The first chapter of the book is about how to help the children deal with their feelings. The following are the suggested ways to handle the situation
1. Instead of half listening, listen quietly and attentively.
2. Instead of questions and advice, acknowledge the feelings with a word.
3. Instead of denying the feeling, give the feeling a name.
4. Instead of explanation and logic, give the child her wishes in fantasy.

The second chapter is about how to elicit cooperation from the children. The following are the desisted from
1. Blaming and Accusing
2. Name calling
3. Threats
4. Commands
5. Lecturing and Moralizing
6. Warnings
7. Martyrdom statements
8. Comparisons
9. Sarcasm
10. Prophecy

Instead
1. Describe the problem “Lights on in the bathroom”
2. Give information about the consequences of the problem: “Keeping the light on consumes electricity”.
3. Say it with a word: “Bathroom light”
4. Talk about your feelings: “I don’t feel nice when the utility bill shoots up due to lights not switched off”.
5. Write a note: A note “Switch of the light when not in use” outside the bathroom.

The third chapter suggests some alternatives to punishment:
1. Point out a way to be helpful, instead of them being a nuisance.
2. Express strong disapproval (without attacking character)
3. State your expectations
4. Show the child how to make amends
5. Offer a choice
6. Take action
7. Allow the child to experience the consequence of his misbehaviour

To solve a problem
1. Talk about the child’s feelings and needs.
2. Talk about your feelings and needs
3. Brainstorm together to find a mutually agreeable solution
4. Write down all the ideas – without evaluating
5. Decide on which suggestions you like, which you don’t like and which you plan to follow through on.

The fourth talks about how to encourage the child to be autonomous so that they can become independent, responsible citizens. The following are suggested
1. Let children make choices
2. Show respect for child’s struggle, do not help them immediately all the time, instead suggest how they could solve it by themselves.
3. Don’t ask too many questions
4. Don’t rush to answer questions. Let them think on their own.
5. Encourage children to use sources outside the home.
6. Don’t take away hope.

The fifth chapters talks about the right way to praise a child. If given in the wrong way it can lead to wrong consequences like a child becoming too proud, or becoming stressed out as they try to keep up their reputation. The suggestions are offered are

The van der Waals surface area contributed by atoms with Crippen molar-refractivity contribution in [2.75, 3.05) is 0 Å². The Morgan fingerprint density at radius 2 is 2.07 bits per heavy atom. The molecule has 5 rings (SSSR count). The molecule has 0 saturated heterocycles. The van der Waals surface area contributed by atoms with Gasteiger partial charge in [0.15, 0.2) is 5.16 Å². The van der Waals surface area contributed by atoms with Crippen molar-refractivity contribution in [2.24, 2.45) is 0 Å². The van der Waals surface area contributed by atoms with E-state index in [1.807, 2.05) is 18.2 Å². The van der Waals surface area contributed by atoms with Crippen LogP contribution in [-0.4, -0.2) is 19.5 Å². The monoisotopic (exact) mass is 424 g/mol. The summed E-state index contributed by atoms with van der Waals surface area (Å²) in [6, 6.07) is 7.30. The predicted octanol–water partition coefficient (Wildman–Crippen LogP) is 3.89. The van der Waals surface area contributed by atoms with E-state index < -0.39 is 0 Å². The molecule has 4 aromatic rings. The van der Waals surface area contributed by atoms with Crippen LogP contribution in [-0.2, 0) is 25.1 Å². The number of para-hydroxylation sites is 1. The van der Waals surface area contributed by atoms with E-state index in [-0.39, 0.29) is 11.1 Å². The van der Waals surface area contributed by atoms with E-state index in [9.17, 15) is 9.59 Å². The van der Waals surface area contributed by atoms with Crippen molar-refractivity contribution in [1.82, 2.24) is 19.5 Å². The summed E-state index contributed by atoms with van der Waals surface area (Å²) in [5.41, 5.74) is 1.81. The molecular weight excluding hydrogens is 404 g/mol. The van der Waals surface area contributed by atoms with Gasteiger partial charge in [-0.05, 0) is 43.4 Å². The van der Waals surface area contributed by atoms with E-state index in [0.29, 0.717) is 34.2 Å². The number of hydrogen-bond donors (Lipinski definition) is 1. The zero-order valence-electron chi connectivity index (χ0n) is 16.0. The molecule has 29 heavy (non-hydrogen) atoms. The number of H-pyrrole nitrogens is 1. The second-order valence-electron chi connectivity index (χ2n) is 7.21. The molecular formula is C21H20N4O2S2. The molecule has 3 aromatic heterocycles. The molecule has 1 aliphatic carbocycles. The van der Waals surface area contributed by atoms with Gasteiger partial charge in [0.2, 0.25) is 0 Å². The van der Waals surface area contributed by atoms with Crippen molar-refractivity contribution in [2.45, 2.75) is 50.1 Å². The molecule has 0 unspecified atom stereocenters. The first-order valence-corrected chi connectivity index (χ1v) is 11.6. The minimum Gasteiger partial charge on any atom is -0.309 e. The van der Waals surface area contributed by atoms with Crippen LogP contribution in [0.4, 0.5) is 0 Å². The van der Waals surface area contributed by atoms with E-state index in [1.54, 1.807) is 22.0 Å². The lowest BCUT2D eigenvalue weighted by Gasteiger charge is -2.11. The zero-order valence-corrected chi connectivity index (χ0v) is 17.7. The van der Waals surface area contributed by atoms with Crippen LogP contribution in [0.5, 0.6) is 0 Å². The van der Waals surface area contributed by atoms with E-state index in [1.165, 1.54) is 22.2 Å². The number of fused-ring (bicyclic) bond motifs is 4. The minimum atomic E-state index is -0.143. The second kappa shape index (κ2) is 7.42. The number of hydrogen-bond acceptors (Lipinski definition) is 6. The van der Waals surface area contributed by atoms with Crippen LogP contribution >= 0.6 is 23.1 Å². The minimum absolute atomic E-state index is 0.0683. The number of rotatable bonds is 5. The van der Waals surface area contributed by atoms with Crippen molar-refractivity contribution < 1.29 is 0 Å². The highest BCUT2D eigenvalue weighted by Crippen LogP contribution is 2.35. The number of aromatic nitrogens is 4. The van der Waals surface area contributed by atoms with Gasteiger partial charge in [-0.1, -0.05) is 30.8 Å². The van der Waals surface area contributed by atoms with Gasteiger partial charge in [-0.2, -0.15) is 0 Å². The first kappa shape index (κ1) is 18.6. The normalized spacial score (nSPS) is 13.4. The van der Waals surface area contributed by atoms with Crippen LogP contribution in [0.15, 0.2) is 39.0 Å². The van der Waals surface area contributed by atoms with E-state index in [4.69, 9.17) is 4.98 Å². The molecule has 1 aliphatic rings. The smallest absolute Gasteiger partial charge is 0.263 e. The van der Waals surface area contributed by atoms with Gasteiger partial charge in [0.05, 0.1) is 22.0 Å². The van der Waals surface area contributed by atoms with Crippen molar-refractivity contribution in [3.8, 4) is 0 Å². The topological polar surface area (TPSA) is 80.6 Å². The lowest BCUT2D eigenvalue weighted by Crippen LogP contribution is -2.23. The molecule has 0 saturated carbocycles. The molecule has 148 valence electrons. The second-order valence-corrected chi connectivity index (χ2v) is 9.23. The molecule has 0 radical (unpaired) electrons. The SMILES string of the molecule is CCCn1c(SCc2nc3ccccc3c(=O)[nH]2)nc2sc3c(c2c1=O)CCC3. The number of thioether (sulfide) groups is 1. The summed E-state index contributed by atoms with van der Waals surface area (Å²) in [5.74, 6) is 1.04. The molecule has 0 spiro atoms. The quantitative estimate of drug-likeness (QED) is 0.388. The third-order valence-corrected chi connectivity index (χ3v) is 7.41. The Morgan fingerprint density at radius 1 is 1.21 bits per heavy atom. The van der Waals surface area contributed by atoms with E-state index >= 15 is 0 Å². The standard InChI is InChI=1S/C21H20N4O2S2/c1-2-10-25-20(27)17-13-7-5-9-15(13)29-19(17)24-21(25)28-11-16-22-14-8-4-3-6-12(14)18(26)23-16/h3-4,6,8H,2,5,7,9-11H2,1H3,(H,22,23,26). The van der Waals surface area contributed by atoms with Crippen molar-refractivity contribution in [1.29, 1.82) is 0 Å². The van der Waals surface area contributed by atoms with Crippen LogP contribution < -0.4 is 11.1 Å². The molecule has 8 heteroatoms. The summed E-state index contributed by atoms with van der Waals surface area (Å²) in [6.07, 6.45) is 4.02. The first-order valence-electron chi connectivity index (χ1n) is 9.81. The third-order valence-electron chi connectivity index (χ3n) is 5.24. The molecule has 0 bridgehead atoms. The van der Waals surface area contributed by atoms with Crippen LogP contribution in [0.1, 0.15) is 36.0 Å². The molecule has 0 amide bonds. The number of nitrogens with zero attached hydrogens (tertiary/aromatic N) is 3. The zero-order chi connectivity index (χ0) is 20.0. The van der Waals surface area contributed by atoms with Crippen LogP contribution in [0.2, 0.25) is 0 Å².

1. Describe what is praiseworthy. “I see a clean floor, a smooth bed, and books neatly lined up on the shelf”
2. Describe what you feel: “It is a pleasure to walk into the room”
3. Sum up the child’s praiseworthy behaviour with a word: “You sorted out your Legos, cars, and farm animals and put them in separate boxes. Thats what I call organization”

The sixth chapter is about how we push children into playing roles without realizing. Speaking about their characteristics (especially the not so good ones) with others or criticising them makes the children start playing that role. The suggestions provided to get the child out of playing a bad role are as follows:
1. Look for opportunities to show the child a new picture of himself or herself.
2. Put the children in situations where they can see themselves differently
3. Let children overhear you say something positive about them.
4. Model the behaviour you’d like to see
5. Be a storehouse for your child’s special moments so that when they get discouraged you can remind them of their good deeds
6. When you child behaves according to the old label, state your feelings and/or your expectations.

All in all a wonderful book to read before starting to rear or manage children. These techniques should help deal with problematic adults too.

View all my reviews

Posted on: April 4, 2016

What Did You Ask at School Today? A Handbook on Child LearningWhat Did You Ask at School Today? A Handbook on Child Learning by Kamala V. Mukunda
My rating: 4 of 5 stars

(Warning a long read)

A wonderful book and a must read for all the teachers and parents.

The book is based on multiple researches done in different parts of the world including India in the educational institutes on the teaching practices.

Some the key interesting, not necessarily unknown, points that have been brought up in the book are
1. Stress is not good for learning. It prevents students from actually learning. She categorically states “Stress inhibits learning!. If we want students to learn, school must not be chronically stressful environment”.

2. Instead of asking “What is the answer to so-and-so?” ask “How would you do so-and-so?” and “Why is this the right answer?”. This leads the students to think and they end up understanding the subject better.

3. Encourage and ask the students to solve the problem by different means.